YEREVAN BESTSELLER 4/57 – Aram Pachyan’s “Goodbye, Bird” novel in the list
YEREVAN, APRIL 21, ARMENPRESS. “Unfound Daisies” by photographer and writer Edgar Harutyunyan leads the list of YEREVAN BESTSELLER project of ARMENPRESS.
The book is about complex human relationships: love, friendship, betrayal. This is the author’s second book.
Aram Pachyan’s novel “Goodbye, Bird” is ranked 2nd in the list. The book was published for the first time in 2012. This is the author’s first novel.
Mark Aren’s “Where wild roses bloom” comes next. This is the second novel of the author which describes the inner world of an Armenophobic Turkish former serviceman, when he, already an old man, suddenly hears a lullaby song that reminds him of his mother and later finds out that the song is in Armenian: realizing his parents were Armenians. The same former serviceman spends his remaining life searching the graves of his parents, without knowing that it was a misunderstanding.
Oscar Wilde’s “The Picture Of Dorian Gray” is ranked 4th in the bestselling list of the week. Dorian Gray is the subject of a full-length portrait in oil by Basil Hallward, an artist who is impressed and infatuated by Dorian's beauty; he believes that Dorian's beauty is responsible for the new mode in his art as a painter. Through Basil, Dorian meets Lord Henry Wotton, and he soon is enthralled by the aristocrat's hedonistic worldview: that beauty and sensual fulfillment are the only things worth pursuing in life.
Edgar Harutyunyan’s another book “Art of Devotion or Ode to Rose” is ranked 5th in this week’s list.
“The Boy in the Striped Pyjamas” is ranked 6th in the list. It is a 2006 Holocaust novel by Irish novelist John Boyne. Unlike the months of planning Boyne devoted to his other books, he said that he wrote the entire first draft of The Boy in the Striped Pyjamas in two and a half days, barely sleeping until he got to the end.
Stefan Zweig’s “Collected Stories” this week is ranked 7th. Zweig was an Austrian novelist, playwright, journalist and biographer. At the height of his literary career, in the 1920s and 1930s, he was one of the most popular writers in the world. The book was translated by Ara Arakelyan and Margarit Arakelyan.
Spencer Johnson’s “Who Moved My Cheese” is ranked 8th in the list. Published on September 8, 1998, Who Moved My Cheese is a motivational business fable. The text describes change in one's work and life, and four typical reactions to those changes by two mice and two "little people," during their hunt for cheese. A New York Times business bestseller upon release, Who Moved My Cheese? remained on the list for almost five years and spent over 200 weeks on Publishers Weekly's hardcover nonfiction list. It has sold more than 26 million copies worldwide in 37 languages and remains one of the best-selling business books.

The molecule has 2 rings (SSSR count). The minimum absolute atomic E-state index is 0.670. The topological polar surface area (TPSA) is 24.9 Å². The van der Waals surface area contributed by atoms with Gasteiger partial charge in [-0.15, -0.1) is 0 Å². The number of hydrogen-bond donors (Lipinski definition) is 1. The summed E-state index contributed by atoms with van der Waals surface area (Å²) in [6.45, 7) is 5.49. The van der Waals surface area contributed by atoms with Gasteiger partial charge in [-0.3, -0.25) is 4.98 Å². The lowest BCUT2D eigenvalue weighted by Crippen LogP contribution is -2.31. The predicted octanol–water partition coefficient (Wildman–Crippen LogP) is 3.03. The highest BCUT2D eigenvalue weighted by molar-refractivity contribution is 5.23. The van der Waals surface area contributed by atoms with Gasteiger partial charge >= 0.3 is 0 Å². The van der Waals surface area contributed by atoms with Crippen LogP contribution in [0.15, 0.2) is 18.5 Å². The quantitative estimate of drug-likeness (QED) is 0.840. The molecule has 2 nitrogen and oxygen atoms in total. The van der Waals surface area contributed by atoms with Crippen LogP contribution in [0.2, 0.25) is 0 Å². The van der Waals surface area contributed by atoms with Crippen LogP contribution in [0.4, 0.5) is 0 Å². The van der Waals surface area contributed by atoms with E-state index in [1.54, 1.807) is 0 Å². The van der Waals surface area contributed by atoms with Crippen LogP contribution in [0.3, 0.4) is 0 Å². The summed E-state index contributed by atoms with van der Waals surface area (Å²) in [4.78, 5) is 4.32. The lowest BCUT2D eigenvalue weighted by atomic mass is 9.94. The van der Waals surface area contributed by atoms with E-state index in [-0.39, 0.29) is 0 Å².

“The Alchemist” by Brazilian writer Paulo Coelho returned the list and is ranked 9th. The novel is about having a dream and the dedication to making it come true, coupled with love, kindness and the ability to recognize a new country.
“Animal Farm” by George Orwell concludes the "Bestseller Books List”. Animal Farm is an allegorical and dystopian novel, published in Englandon 17 August 1945. According to Orwell, the book reflects events leading up to theRussian Revolution of 1917 and then on into the Stalin era in the Soviet Union. Orwell, ademocratic socialist, was an outspoken critic of Joseph Stalin and, especially after experiences with the NKVD and the Spanish Civil War, he was actively opposed to the controversial ideology of Stalinism. The book is banned in China, North Korea, Burma and a number of Islamic countries.
The following bookstores took part in a survey for the bestseller project: Bookinist (53-74-13), Narek (51 91 36), Zangak (23 26 49), Antares (091 90 01 23) and the 7th Bookstore (077 24 54 81).
“Yerevan Bestseller” project presented by Angela Hambardzumyan
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Chamomiles named chartbuster of the week
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